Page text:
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Stock exchanges

"NYSE" and "Nasdaq" get thrown around a lot in the financial media. What roles do they play in the markets?

POINTS TO KNOW

  • Buyers and sellers meet to trade stocks through an exchange.
  • Exchanges can be physical or electronic.
  • Stocks that can't meet exchange requirements may be traded "over the counter."

A trading post for stocks

A stock exchange is simply a marketplace where traders buy and sell stocks. (Some other types of investments—like exchange-traded funds (ETFs) and notes (ETNs)—are also traded on stock exchanges.)

Some exchanges have physical locations—for example, the New York Stock Exchange (NYSE) located on Wall Street in Manhattan. But some exchanges are completely electronic, like the Nasdaq Stock Market.

Countries and regions around the world have their own exchanges, like the Tokyo Stock Exchange.

Stocks can be "listed"—offered for trading—on one stock exchange or on multiple exchanges.

How exchanges work

On a physical exchange like the NYSE, "market makers" who specialize in a particular stock will buy and sell that stock to brokers. The trading floor functions like an auction house, with bid and offer prices changing throughout the trading day.

In the U.S. stock market, trading sessions are held Monday through Friday (excluding certain holidays) from 9:30 a.m. to 4 p.m., Eastern time.

Electronic exchanges work in a similar way, except that it's computers that connect buyers and sellers.

Listing requirements

Each exchange sets requirements for the stocks traded there. For example, stocks traded on the NYSE must, among other things, have a share price of at least $4 and a market capitalization of at least $4 million.

Other types of requirements involve the way the company reports its financial information and the kinds of board members the company has.

If a company can't maintain the requirements for an exchange, it will be "delisted." But stocks that don't trade on an exchange can still be traded "over the counter," or through a network of dealers.

Over-the-counter (OTC) markets

Stocks can be traded over the counter if they don't meet an exchange's requirements or if the company issuing the stock wants to avoid the costs associated with meeting those requirements. American depositary receipts (ADRs) also often trade over the counter.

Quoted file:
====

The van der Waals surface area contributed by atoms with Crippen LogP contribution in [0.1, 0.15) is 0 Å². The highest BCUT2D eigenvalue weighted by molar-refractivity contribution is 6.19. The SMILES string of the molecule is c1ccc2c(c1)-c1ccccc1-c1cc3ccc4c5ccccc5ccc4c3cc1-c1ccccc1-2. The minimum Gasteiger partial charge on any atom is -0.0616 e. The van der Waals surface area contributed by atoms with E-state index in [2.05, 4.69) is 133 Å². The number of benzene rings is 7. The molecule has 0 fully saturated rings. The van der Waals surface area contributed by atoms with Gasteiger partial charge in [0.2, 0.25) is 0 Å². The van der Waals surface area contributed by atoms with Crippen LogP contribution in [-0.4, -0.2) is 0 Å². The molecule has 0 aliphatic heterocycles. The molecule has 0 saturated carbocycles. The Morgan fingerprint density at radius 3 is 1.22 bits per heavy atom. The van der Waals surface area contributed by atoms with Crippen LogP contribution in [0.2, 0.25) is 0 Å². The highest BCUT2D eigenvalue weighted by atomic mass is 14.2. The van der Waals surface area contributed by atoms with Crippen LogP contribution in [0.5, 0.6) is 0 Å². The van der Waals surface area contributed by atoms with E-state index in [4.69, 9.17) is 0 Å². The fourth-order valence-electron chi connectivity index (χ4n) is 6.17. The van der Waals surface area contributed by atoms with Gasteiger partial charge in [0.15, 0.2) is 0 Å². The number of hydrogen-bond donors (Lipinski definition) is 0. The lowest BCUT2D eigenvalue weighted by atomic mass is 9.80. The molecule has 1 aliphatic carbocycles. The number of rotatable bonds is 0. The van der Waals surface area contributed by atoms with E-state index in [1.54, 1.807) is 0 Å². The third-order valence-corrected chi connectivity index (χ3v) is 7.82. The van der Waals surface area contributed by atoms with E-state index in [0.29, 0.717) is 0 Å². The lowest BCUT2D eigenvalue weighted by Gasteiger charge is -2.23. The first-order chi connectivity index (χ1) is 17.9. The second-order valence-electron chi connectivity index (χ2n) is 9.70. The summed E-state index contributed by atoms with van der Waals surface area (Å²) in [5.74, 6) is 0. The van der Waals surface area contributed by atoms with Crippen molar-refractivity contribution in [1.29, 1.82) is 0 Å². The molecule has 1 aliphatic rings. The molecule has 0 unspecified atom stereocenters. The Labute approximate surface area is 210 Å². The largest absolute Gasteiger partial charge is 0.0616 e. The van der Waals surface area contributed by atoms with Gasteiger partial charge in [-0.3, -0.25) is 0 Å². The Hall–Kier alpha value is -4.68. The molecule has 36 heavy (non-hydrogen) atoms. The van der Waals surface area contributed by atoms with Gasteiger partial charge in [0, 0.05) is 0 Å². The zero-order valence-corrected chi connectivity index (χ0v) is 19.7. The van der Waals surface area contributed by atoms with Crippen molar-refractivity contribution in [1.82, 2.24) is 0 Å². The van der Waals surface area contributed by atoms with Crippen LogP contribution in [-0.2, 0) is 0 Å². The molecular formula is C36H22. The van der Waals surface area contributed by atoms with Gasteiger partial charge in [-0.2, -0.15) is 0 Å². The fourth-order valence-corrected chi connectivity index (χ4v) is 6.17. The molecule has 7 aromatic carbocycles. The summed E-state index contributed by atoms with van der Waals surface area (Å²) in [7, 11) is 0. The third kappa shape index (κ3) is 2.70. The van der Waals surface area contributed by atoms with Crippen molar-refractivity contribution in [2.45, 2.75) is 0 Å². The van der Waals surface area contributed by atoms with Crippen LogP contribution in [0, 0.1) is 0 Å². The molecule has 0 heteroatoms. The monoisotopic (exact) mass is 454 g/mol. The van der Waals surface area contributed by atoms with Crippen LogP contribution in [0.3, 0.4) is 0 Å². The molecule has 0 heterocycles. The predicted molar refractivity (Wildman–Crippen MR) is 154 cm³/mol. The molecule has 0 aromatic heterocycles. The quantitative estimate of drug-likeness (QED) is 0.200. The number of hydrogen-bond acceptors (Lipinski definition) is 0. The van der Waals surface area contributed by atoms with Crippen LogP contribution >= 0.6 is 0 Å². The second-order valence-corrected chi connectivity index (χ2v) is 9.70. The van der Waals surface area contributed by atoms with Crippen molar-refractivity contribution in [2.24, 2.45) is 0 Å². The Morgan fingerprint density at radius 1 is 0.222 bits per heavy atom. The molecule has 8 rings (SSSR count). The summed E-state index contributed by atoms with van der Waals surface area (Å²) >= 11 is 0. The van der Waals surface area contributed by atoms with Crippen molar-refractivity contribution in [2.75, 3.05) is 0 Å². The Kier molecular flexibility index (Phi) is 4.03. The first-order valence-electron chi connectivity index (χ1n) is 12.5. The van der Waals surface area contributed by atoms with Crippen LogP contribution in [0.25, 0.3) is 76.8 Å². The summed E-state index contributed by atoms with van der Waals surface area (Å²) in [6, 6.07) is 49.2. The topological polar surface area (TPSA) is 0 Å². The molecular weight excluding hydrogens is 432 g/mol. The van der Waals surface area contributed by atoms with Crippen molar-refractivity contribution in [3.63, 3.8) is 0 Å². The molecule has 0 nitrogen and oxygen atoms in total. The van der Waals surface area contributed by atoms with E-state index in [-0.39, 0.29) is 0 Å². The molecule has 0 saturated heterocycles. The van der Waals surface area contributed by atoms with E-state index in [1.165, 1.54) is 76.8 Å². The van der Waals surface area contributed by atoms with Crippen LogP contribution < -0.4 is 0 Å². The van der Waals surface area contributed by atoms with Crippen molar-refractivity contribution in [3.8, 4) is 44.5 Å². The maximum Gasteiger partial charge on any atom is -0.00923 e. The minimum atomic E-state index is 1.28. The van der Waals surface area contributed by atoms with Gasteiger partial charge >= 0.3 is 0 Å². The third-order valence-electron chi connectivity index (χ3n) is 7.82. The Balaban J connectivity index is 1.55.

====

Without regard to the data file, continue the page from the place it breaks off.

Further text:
Stocks traded over the counter may be very similar to those traded on the exchanges. Some, however, are very different—they have very low share prices ("penny stocks") and minimal liquidity (buyers and sellers are harder to come by so orders may not be filled right away or even at all).


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REFERENCE CONTENT

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Stock

Usually refers to common stock, which is an investment that represents part ownership in a corporation. Each share of stock is a proportional stake in the corporation's assets and profits.

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ETF (exchange-traded fund)

A type of investment with characteristics of both mutual funds and individual stocks. ETFs are professionally managed and typically diversified, like mutual funds, but they can be bought and sold at any point during the trading day using straightforward or sophisticated strategies.

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Share

A single unit of ownership in a mutual fund or an exchange-traded fund (ETF) or, for stocks, a corporation.

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Capitalization

The total value of a company's stock that is available to be traded.

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American depositary receipt

A certificate issued by a U.S. bank that represents one or more shares in a foreign stock. ADRs are denominated in U.S. dollars and traded on U.S. exchanges and hence can be a cheaper and easier way to invest in individual international stocks.

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Liquidity

A measure of how quickly and easily an investment can be sold at a fair price and converted to cash.